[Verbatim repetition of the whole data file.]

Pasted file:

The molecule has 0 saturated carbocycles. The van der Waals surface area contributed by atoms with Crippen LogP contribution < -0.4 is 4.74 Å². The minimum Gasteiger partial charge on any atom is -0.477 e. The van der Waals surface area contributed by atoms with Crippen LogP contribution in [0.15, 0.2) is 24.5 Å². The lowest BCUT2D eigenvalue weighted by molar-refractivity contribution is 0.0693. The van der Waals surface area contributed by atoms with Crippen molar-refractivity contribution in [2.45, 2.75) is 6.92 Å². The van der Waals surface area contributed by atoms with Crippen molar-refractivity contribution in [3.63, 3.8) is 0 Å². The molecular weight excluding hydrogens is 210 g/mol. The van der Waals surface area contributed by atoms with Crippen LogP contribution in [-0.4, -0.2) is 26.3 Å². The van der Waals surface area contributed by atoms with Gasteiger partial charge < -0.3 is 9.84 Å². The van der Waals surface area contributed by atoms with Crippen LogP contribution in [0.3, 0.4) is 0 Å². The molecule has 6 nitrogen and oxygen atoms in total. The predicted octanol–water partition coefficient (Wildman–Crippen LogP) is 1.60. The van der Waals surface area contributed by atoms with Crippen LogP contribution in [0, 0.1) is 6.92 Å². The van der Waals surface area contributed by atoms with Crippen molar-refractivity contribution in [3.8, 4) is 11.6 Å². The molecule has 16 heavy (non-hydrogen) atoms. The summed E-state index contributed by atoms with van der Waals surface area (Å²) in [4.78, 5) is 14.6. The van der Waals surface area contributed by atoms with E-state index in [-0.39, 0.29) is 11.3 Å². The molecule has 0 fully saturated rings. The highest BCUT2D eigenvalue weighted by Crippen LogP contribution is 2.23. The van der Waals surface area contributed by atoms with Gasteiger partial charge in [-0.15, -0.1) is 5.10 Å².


The molecule has 0 saturated carbocycles. The van der Waals surface area contributed by atoms with Crippen LogP contribution < -0.4 is 4.74 Å². The minimum Gasteiger partial charge on any atom is -0.477 e. The van der Waals surface area contributed by atoms with Crippen LogP contribution in [0.15, 0.2) is 24.5 Å². The lowest BCUT2D eigenvalue weighted by molar-refractivity contribution is 0.0693. The van der Waals surface area contributed by atoms with Crippen molar-refractivity contribution in [2.45, 2.75) is 6.92 Å². The van der Waals surface area contributed by atoms with Crippen molar-refractivity contribution in [3.63, 3.8) is 0 Å². The molecular weight excluding hydrogens is 210 g/mol. The van der Waals surface area contributed by atoms with Crippen LogP contribution in [-0.4, -0.2) is 26.3 Å². The van der Waals surface area contributed by atoms with Gasteiger partial charge < -0.3 is 9.84 Å². The van der Waals surface area contributed by atoms with Crippen LogP contribution in [0.3, 0.4) is 0 Å². The molecule has 6 nitrogen and oxygen atoms in total. The predicted octanol–water partition coefficient (Wildman–Crippen LogP) is 1.60. The van der Waals surface area contributed by atoms with Crippen LogP contribution in [0, 0.1) is 6.92 Å². The van der Waals surface area contributed by atoms with Crippen molar-refractivity contribution in [3.8, 4) is 11.6 Å². The molecule has 16 heavy (non-hydrogen) atoms. The summed E-state index contributed by atoms with van der Waals surface area (Å²) in [4.78, 5) is 14.6. The van der Waals surface area contributed by atoms with E-state index in [-0.39, 0.29) is 11.3 Å². The molecule has 0 fully saturated rings. The highest BCUT2D eigenvalue weighted by Crippen LogP contribution is 2.23. The van der Waals surface area contributed by atoms with Gasteiger partial charge in [-0.15, -0.1) is 5.10 Å².